Big Bang, Baby Challenge

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Name: Big Bang, Baby
Date(s): 2005, 2007, 2008
Founder: shaggirl, Reena, Aja
Type: Big Bang challenge
Fandom: Harry Potter
Associated Community: big_bang_hd on LiveJournal, Archived version (defunct)
big_bang_hd on Dreamwidth (imported)
URL: Big Bang, Baby Challenge Archive (original website)
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The banner for the first round of the Big Bang, Baby Challenge in 2005

The Big Bang, Baby Challenge was an invitation-only Harry/Draco challenge created in 2005 by shaggirl, Reena, and Aja to remedy "a perceived lack of canon-based novel-length H/D fics in the wake of The Order of the Phoenix."[1] The stated goal of the first challenge was:

To write the definitive post-OoTP Harry/Draco fic, where the boys remain boys; and keep their wands, their fists, and of course their cocks, in evidence. No sudden shifts of character, no selective back-story editing, no excuses! Just raw, real, and uncut-- the ultimate Harry vs. Draco showdown.[2]

Big Bang, Baby is the origin of the name and style of the Big Bang type of fic/art exchanges. However, its format is somewhat different from later big bangs.

Some History

In 2012 interview, Aja said:

I don't think any of us were prepared for the Big Bang. (laughs) Because we—essentially the other two creators of the challenge came to me, shaggirl and Reena and they both said to me, "We want to do this challenge and we want you to do it with us," and I was like, Okay! Essentially, they wanted to focus on fan art. And one of the things we've had issues with as a trio is letting go of the idea, because we specifically structured our Big Bang around the idea of illustrated fan art for these epic long sagas of Harry/Draco and their violent passion for each other.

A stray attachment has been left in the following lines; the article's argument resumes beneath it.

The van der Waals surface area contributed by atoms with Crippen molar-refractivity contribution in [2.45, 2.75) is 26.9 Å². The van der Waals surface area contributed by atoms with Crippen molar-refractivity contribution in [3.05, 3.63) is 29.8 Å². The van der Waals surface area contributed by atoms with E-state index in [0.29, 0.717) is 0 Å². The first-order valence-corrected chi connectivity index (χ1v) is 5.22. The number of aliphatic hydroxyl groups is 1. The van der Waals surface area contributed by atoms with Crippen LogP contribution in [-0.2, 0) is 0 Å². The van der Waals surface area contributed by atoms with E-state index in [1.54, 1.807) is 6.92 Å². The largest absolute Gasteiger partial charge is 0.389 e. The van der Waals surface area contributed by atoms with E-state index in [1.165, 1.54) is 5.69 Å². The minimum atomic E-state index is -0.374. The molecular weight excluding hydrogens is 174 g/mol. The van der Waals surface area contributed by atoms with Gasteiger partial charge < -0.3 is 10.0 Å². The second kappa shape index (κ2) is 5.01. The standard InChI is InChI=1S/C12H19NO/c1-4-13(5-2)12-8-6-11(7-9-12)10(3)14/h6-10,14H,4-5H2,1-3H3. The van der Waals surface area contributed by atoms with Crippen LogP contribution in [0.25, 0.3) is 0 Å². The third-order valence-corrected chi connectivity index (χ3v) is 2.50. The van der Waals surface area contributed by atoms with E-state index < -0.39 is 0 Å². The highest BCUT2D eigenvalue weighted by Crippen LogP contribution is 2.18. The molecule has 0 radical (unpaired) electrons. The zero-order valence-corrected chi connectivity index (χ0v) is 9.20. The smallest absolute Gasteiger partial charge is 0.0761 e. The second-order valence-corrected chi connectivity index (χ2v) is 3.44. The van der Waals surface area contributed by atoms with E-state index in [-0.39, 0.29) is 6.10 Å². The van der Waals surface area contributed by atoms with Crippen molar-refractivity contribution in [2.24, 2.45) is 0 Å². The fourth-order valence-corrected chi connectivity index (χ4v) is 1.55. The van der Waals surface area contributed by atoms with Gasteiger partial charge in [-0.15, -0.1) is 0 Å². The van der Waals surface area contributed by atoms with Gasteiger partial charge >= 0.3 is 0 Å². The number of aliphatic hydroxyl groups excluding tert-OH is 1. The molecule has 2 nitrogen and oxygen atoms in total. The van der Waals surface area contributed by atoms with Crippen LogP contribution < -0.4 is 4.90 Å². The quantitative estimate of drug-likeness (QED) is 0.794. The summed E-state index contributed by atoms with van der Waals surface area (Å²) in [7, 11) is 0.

It was always supposed to be 50,000 words, no limits—I mean, no—no exceptions. We actually have kicked a couple—we kicked a couple people out of our challenge because they didn't meet the word requirement. And now we're just like, Enh. (laughs) Even if they got—. We had one guy get—he had like, I don't know—he was like two-thirds of the way done, but it was like the day of, and we thought he had no chance finishing, so we just ditched him. He's very angry, he's still very angry with us. But that was just how—. I mean as mods, we were trying to be like very very strict about the word limit so that the artists wouldn't feel like they had been let down.[3]

And then we had to be very strict about you know, how many, how many pieces of art every illustrator—every illustrator did, because we wanted the people who had written you know, 50,000 words of fic to feel like they had actually had gotten, you know, at least two pieces of art per. I think we actually bumped it to three pieces of art, or tried to, because we were really really concerned that people, you know, feel like had actually illustrated art for their stories and not just like one really crappy piece of art done in a hurry. So we really really tried to focus on the art, and we tried to focus on, sort of, rewarding the artists for rewarding the fan writers with this gorgeous gorgeous gorgeous art that we all really loved. And the artists were wonderful. We really had great artists the whole time we did the challenge.[4]